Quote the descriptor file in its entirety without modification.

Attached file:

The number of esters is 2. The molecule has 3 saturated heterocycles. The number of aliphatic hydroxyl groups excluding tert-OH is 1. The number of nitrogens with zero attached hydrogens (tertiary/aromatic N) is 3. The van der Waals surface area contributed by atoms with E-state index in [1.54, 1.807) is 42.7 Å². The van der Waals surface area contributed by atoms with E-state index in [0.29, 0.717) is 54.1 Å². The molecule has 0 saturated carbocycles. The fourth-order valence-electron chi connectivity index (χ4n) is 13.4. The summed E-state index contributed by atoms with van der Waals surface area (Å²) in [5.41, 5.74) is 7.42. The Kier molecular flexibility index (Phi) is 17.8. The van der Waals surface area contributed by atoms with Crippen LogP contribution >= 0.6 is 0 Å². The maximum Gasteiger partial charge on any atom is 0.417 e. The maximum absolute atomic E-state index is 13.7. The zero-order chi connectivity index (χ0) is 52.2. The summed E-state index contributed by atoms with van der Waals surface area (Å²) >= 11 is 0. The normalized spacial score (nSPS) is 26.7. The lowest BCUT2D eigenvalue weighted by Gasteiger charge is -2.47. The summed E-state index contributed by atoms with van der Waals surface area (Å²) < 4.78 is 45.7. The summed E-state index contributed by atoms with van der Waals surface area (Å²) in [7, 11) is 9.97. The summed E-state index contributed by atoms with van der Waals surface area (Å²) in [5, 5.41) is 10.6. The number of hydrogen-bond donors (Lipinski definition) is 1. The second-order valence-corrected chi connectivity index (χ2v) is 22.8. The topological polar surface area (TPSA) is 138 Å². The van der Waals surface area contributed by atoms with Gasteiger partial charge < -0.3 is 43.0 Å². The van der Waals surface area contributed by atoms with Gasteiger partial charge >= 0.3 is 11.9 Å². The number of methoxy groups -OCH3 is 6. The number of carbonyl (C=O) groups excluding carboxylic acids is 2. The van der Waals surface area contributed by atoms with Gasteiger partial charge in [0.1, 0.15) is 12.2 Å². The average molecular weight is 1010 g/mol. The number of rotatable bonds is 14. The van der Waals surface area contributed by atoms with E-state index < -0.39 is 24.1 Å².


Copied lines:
The number of esters is 2. The molecule has 3 saturated heterocycles. The number of aliphatic hydroxyl groups excluding tert-OH is 1. The number of nitrogens with zero attached hydrogens (tertiary/aromatic N) is 3. The van der Waals surface area contributed by atoms with E-state index in [1.54, 1.807) is 42.7 Å². The van der Waals surface area contributed by atoms with E-state index in [0.29, 0.717) is 54.1 Å². The molecule has 0 saturated carbocycles. The fourth-order valence-electron chi connectivity index (χ4n) is 13.4. The summed E-state index contributed by atoms with van der Waals surface area (Å²) in [5.41, 5.74) is 7.42. The Kier molecular flexibility index (Phi) is 17.8. The van der Waals surface area contributed by atoms with Crippen LogP contribution >= 0.6 is 0 Å². The maximum Gasteiger partial charge on any atom is 0.417 e. The maximum absolute atomic E-state index is 13.7. The zero-order chi connectivity index (χ0) is 52.2. The summed E-state index contributed by atoms with van der Waals surface area (Å²) >= 11 is 0. The normalized spacial score (nSPS) is 26.7. The lowest BCUT2D eigenvalue weighted by Gasteiger charge is -2.47. The summed E-state index contributed by atoms with van der Waals surface area (Å²) < 4.78 is 45.7. The summed E-state index contributed by atoms with van der Waals surface area (Å²) in [7, 11) is 9.97. The summed E-state index contributed by atoms with van der Waals surface area (Å²) in [5, 5.41) is 10.6. The number of hydrogen-bond donors (Lipinski definition) is 1. The second-order valence-corrected chi connectivity index (χ2v) is 22.8. The topological polar surface area (TPSA) is 138 Å². The van der Waals surface area contributed by atoms with Gasteiger partial charge < -0.3 is 43.0 Å². The van der Waals surface area contributed by atoms with Gasteiger partial charge >= 0.3 is 11.9 Å². The number of methoxy groups -OCH3 is 6. The number of carbonyl (C=O) groups excluding carboxylic acids is 2. The van der Waals surface area contributed by atoms with Gasteiger partial charge in [0.1, 0.15) is 12.2 Å². The average molecular weight is 1010 g/mol. The number of rotatable bonds is 14. The van der Waals surface area contributed by atoms with E-state index < -0.39 is 24.1 Å².